The Huu-ay-aht, Ditidaht and Pacheedaht First Nations all have a financial interest in the logging operations in their territories and reject the interference of the Rainforest Flying Squad. But the protesters maintain that their actions are supported by individual members of those communities, including Pacheedaht elder Bill Jones, who has played a prominent role in the demonstrations.
In August, the federal Liberals stepped into the fray, promising to establish a $50-million B.C. Old Growth Nature Fund if they’re re-elected. However, the protests that started in Fairy Creek now have broader aspirations, with financial implications that would easily outstrip the promised fund.
The protesters say their demands are not limited to the boundaries of Fairy Creek and the traditional territories of the Huu-ay-aht, Ditidaht and Pacheedaht. They want all industrial logging of old-growth forests in British Columbia stopped.
“It feels like we’re at the desperate point, where we are just throwing bodies between industry and the trees,” said Rachel Grigg, who was arrested on Thursday and released without charges. She said her legs were stomped on by police and that the force used against many during the arrests was unnecessary. “None of us resisted. We just held on to each other; we were holding that space.”
Ms. Grigg, who has been helping birders locate endangered species in the areas slated for logging, said she will return to the protest lines. “I feel like we don’t have a choice. This is what we have to do, to slow industry down.”
Police have rejected complaints of excessive force. In a statement Thursday, National Police Federation president Brian Sauvé said his union is considering legal action against the protesters and their supporters, saying his members have been professional despite the hazards they face enforcing the injunction.
However, the court has rebuked the RCMP over its enforcement tactics. In his written reasons published in early August, B.C. Supreme Court Justice Douglas Thompson ruled that the RCMP had overreached its authority by creating checkpoints and exclusion zones in the injunction area. “I have found that the police actions interfere with important liberties of members of the public and members of the media. … These RCMP blockades are unlawful.”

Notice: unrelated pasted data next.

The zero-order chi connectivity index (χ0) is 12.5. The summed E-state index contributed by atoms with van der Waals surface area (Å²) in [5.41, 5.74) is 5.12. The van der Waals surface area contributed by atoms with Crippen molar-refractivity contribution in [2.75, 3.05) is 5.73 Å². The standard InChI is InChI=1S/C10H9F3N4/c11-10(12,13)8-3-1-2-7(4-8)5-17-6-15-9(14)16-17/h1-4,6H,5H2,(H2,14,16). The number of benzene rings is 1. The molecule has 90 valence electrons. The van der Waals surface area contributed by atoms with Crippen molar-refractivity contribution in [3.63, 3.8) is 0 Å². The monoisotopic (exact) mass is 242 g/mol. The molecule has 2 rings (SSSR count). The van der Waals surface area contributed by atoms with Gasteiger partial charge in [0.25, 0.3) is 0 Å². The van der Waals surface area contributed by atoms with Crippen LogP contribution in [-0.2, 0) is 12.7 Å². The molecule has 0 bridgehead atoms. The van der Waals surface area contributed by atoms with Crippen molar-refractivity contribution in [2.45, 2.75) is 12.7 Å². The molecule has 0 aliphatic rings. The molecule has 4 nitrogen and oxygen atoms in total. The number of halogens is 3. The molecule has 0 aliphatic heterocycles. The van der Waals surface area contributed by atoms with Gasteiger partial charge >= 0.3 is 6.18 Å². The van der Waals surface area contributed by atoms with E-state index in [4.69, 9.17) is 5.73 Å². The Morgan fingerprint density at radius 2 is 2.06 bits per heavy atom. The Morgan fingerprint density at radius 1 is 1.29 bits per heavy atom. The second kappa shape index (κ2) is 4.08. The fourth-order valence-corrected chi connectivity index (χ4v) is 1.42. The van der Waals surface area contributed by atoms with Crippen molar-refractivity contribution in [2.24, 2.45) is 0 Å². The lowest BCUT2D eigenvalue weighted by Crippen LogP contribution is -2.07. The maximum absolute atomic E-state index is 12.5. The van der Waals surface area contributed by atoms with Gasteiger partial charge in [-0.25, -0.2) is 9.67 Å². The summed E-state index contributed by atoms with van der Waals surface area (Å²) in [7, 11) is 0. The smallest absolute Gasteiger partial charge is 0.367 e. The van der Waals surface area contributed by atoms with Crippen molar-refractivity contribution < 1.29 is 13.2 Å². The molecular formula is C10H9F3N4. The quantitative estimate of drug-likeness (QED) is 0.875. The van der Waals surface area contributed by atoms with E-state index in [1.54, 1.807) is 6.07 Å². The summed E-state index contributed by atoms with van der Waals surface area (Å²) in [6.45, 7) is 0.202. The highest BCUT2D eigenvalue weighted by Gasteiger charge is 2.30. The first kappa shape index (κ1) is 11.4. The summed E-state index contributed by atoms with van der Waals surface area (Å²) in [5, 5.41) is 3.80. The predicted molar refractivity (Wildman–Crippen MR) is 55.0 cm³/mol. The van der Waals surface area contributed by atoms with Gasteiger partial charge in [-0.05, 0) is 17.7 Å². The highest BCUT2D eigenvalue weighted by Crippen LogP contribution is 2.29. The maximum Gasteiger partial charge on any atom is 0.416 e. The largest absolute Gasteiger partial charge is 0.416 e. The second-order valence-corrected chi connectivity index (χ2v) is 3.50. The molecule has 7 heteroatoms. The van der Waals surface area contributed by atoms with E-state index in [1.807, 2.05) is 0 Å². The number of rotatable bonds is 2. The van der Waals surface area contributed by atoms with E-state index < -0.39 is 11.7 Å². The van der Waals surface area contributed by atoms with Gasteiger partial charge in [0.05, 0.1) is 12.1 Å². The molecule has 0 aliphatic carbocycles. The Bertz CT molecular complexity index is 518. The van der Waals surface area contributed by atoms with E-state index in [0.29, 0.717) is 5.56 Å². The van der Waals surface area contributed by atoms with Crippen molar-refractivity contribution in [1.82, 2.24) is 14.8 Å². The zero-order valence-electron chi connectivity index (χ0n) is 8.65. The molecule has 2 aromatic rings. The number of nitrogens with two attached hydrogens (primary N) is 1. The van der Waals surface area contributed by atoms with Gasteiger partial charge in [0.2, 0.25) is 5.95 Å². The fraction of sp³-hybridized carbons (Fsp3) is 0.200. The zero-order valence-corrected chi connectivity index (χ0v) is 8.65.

In response, the RCMP was forced to ease enforcement strategies, but now wants some of those powers explicitly laid out. The federal Attorney-General is asking the court to amend the injunction to confirm the RCMP’s powers to control access to those areas where enforcement is taking place. Specifically, that would include police authority to search people and vehicles and to deny entry to anyone carrying material that could be used to breach the injunction, and to limit vehicle and pedestrian traffic on roads leading to enforcement sites.
Teal Cedar will also be in court this week seeking to extend the injunction, which is set to expire later this month. “Unfortunately, and despite the RCMP’s considerable efforts, the blockades are ongoing,” the company says in its application to the court. “In the absence of an injunction and enforcement by the RCMP, anarchy will reign in and around TFL 46, a situation which cannot be tolerated in a society governed by the rule of law.”
The company has managed to conduct some logging throughout the blockades, but only with significant police resources. The RCMP spent two weeks actively enforcing the injunction to dismantle one blockade in the Caycuse watershed before the company could log there. But the blockade at Fairy Creek was more persistent, and every time it was cleared by police, the protesters returned in numbers and reclaimed the road.
Diana Mongeau, a senior who has been part of the blockades since the first day, noted she and others have been invited to stay by Mr. Jones, the Pacheedaht elder. “We show up because we want something bigger than ourselves,” she said. People are willing to be arrested because they want to save the ancient forests, she said as she stood at the foot of Granite Mainline.
“We thought it would force change. We thought the NDP would keep their promises,” she said. That hasn’t happened yet; and she is still welcoming new recruits, and supporting those who are arrested. “They know we need this for our planet to survive. I don’t know why the NDP government isn’t listening to us,” she said. “But we are not going away.”
The Globe and Mail, September 13, 2021